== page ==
My stint in entrepreneurship began when a friend invited me to consider one of the biggest bottlenecks in the country’s progress – high-quality higher education. While India may take a few more decades to create enough high-quality universities to match the domestic demand, a more viable option is overseas. Through my startup Admission Table, we have attempted to debottleneck the process to access the best quality education overseas.

Did you not feel that it was too minuscule to solve the problems you wanted to attack after leaving the armed forces?

I remember having cribbed to my team commander on how so many things in the Indian Army were imperfect. My language in that entire conversation was negative and I could feel my energy drained by the feeling of helplessness that I brought about with my language. I was then pulled up by my senior (now Col. Balraj Gurung, SM) and his words still ring in my ears – “as a lieutenant or captain, change what is in your capacity.” That has been my mantra ever since. Rather than waste energy by talking about what you cannot change, use your energy in making a difference where you can. Every single activity you do in this world matters and if you give it your best shot, it will provide you the opportunity to go to the next level. In such an approach, there is no feeling ‘miniscule’ about anything.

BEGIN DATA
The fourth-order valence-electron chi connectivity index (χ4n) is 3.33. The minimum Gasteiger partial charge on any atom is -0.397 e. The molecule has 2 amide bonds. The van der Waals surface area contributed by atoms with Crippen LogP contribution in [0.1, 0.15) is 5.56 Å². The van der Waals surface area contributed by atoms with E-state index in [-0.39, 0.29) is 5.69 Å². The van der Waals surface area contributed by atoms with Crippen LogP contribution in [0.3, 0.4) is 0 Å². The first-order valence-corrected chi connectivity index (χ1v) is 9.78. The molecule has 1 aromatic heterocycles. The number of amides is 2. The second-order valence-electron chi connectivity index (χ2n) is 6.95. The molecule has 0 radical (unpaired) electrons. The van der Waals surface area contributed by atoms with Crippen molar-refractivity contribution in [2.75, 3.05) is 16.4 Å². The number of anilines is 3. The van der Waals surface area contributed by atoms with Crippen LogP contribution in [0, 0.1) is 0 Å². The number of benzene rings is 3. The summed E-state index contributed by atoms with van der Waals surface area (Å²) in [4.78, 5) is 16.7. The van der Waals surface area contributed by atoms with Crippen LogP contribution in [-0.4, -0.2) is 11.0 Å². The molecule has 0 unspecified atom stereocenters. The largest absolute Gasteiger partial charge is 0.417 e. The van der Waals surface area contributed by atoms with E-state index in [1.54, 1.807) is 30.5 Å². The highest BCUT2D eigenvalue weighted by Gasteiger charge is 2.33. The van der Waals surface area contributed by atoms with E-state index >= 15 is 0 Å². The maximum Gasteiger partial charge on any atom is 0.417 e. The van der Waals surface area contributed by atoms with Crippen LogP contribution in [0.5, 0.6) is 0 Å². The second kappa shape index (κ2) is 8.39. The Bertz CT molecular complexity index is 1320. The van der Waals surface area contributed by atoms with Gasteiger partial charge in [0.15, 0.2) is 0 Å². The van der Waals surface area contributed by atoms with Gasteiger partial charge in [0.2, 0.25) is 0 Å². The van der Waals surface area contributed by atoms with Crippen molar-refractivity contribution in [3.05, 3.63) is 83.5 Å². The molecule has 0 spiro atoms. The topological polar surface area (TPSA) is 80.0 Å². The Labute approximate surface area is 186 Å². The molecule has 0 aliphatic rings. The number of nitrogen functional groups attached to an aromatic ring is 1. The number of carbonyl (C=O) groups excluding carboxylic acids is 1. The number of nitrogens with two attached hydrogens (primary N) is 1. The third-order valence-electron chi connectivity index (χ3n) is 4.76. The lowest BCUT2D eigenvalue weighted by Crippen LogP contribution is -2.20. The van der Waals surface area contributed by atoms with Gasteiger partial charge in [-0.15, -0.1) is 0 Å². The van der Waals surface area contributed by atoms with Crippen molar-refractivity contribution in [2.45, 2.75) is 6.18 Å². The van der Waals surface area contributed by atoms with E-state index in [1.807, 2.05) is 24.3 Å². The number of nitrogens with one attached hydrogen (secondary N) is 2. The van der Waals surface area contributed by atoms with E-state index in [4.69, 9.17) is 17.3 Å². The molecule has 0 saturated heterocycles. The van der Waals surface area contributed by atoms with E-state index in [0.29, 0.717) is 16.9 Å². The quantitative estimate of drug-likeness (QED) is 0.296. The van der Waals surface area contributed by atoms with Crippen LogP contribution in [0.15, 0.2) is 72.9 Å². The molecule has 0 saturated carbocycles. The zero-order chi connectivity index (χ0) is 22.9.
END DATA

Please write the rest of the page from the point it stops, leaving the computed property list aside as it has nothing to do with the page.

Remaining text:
What are some achievements that you are proud of?

A couple of achievements are close to my heart.

The first was my combat tenure from 2001-2004 when we helped liberate a few districts of J&K from endemic terrorism. During that period, there was no fence along the LOC and terrorists flooded into these districts. The interior parts of these districts along the Pir Panjal ranges were strong terrorist strongholds that even the Army could not enter in small numbers. During that period, my Special Forces unit was inducted into that area and within no time, we began to terrorize the terrorists! By 2004, that area was clear of terrorists and whoever were left were operating like mice.

The second achievement I am proud of was an initiative to help underprivileged matriculate students pass their 10th Standard Examination.